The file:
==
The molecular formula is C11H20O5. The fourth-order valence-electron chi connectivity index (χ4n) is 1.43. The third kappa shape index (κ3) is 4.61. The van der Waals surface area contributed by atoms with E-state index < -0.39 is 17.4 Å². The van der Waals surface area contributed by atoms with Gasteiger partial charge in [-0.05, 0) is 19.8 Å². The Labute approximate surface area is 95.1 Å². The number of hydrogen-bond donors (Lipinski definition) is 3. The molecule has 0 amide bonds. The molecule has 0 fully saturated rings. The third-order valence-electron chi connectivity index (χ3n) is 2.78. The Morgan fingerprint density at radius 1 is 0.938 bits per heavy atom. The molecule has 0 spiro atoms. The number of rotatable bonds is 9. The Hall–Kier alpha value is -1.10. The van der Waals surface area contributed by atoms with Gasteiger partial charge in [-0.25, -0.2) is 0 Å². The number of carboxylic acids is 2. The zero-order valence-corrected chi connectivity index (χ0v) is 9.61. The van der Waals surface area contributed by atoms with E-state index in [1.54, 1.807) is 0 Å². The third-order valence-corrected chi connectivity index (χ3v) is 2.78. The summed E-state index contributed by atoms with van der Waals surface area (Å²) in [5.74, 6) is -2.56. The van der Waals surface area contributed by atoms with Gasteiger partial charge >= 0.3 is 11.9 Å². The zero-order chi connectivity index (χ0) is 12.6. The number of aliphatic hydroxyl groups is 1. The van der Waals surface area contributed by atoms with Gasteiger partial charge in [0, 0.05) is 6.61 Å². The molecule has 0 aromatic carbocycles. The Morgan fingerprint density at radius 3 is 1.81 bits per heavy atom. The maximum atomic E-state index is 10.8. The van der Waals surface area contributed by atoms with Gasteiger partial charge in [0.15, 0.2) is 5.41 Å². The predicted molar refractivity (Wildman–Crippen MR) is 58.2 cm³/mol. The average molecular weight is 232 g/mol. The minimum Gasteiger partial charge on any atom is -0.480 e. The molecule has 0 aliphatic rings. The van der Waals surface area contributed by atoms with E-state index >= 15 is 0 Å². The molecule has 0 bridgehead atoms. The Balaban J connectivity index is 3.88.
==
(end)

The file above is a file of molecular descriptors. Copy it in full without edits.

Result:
The molecular formula is C11H20O5. The fourth-order valence-electron chi connectivity index (χ4n) is 1.43. The third kappa shape index (κ3) is 4.61. The van der Waals surface area contributed by atoms with E-state index < -0.39 is 17.4 Å². The van der Waals surface area contributed by atoms with Gasteiger partial charge in [-0.05, 0) is 19.8 Å². The Labute approximate surface area is 95.1 Å². The number of hydrogen-bond donors (Lipinski definition) is 3. The molecule has 0 amide bonds. The molecule has 0 fully saturated rings. The third-order valence-electron chi connectivity index (χ3n) is 2.78. The Morgan fingerprint density at radius 1 is 0.938 bits per heavy atom. The molecule has 0 spiro atoms. The number of rotatable bonds is 9. The Hall–Kier alpha value is -1.10. The van der Waals surface area contributed by atoms with Gasteiger partial charge in [-0.25, -0.2) is 0 Å². The number of carboxylic acids is 2. The zero-order valence-corrected chi connectivity index (χ0v) is 9.61. The van der Waals surface area contributed by atoms with E-state index in [1.54, 1.807) is 0 Å². The third-order valence-corrected chi connectivity index (χ3v) is 2.78. The summed E-state index contributed by atoms with van der Waals surface area (Å²) in [5.74, 6) is -2.56. The van der Waals surface area contributed by atoms with Gasteiger partial charge >= 0.3 is 11.9 Å². The zero-order chi connectivity index (χ0) is 12.6. The number of aliphatic hydroxyl groups is 1. The van der Waals surface area contributed by atoms with Gasteiger partial charge in [0, 0.05) is 6.61 Å². The molecule has 0 aromatic carbocycles. The Morgan fingerprint density at radius 3 is 1.81 bits per heavy atom. The maximum atomic E-state index is 10.8. The van der Waals surface area contributed by atoms with Gasteiger partial charge in [0.15, 0.2) is 5.41 Å². The predicted molar refractivity (Wildman–Crippen MR) is 58.2 cm³/mol. The average molecular weight is 232 g/mol. The minimum Gasteiger partial charge on any atom is -0.480 e. The molecule has 0 aliphatic rings. The van der Waals surface area contributed by atoms with E-state index >= 15 is 0 Å². The molecule has 0 bridgehead atoms. The Balaban J connectivity index is 3.88.